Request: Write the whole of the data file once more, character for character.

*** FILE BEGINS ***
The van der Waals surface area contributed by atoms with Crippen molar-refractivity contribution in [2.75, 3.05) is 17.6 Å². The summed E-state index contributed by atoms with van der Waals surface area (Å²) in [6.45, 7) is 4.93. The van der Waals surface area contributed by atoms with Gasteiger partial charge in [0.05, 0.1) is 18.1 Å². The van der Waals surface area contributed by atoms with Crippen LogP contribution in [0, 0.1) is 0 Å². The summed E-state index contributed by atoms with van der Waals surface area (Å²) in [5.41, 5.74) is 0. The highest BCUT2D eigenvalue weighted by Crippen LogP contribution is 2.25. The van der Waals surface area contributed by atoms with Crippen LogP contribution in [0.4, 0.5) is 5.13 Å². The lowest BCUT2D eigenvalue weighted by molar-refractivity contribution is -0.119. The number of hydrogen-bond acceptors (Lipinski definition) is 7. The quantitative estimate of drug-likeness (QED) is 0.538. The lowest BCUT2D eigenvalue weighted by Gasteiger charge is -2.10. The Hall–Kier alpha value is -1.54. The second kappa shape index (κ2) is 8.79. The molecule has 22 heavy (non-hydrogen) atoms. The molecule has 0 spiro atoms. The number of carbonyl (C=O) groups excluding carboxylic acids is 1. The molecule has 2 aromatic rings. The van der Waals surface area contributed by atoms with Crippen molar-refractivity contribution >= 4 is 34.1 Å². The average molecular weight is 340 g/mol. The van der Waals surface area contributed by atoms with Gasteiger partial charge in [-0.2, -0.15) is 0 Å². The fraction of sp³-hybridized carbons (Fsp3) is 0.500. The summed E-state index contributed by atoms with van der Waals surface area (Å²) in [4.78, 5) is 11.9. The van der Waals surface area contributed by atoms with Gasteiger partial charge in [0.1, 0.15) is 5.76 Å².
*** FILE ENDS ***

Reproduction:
The van der Waals surface area contributed by atoms with Crippen molar-refractivity contribution in [2.75, 3.05) is 17.6 Å². The summed E-state index contributed by atoms with van der Waals surface area (Å²) in [6.45, 7) is 4.93. The van der Waals surface area contributed by atoms with Gasteiger partial charge in [0.05, 0.1) is 18.1 Å². The van der Waals surface area contributed by atoms with Crippen LogP contribution in [0, 0.1) is 0 Å². The summed E-state index contributed by atoms with van der Waals surface area (Å²) in [5.41, 5.74) is 0. The highest BCUT2D eigenvalue weighted by Crippen LogP contribution is 2.25. The van der Waals surface area contributed by atoms with Crippen LogP contribution in [0.4, 0.5) is 5.13 Å². The lowest BCUT2D eigenvalue weighted by molar-refractivity contribution is -0.119. The number of hydrogen-bond acceptors (Lipinski definition) is 7. The quantitative estimate of drug-likeness (QED) is 0.538. The lowest BCUT2D eigenvalue weighted by Gasteiger charge is -2.10. The Hall–Kier alpha value is -1.54. The second kappa shape index (κ2) is 8.79. The molecule has 22 heavy (non-hydrogen) atoms. The molecule has 0 spiro atoms. The number of carbonyl (C=O) groups excluding carboxylic acids is 1. The molecule has 2 aromatic rings. The van der Waals surface area contributed by atoms with Crippen molar-refractivity contribution >= 4 is 34.1 Å². The average molecular weight is 340 g/mol. The van der Waals surface area contributed by atoms with Gasteiger partial charge in [-0.2, -0.15) is 0 Å². The fraction of sp³-hybridized carbons (Fsp3) is 0.500. The summed E-state index contributed by atoms with van der Waals surface area (Å²) in [4.78, 5) is 11.9. The van der Waals surface area contributed by atoms with Gasteiger partial charge in [0.1, 0.15) is 5.76 Å².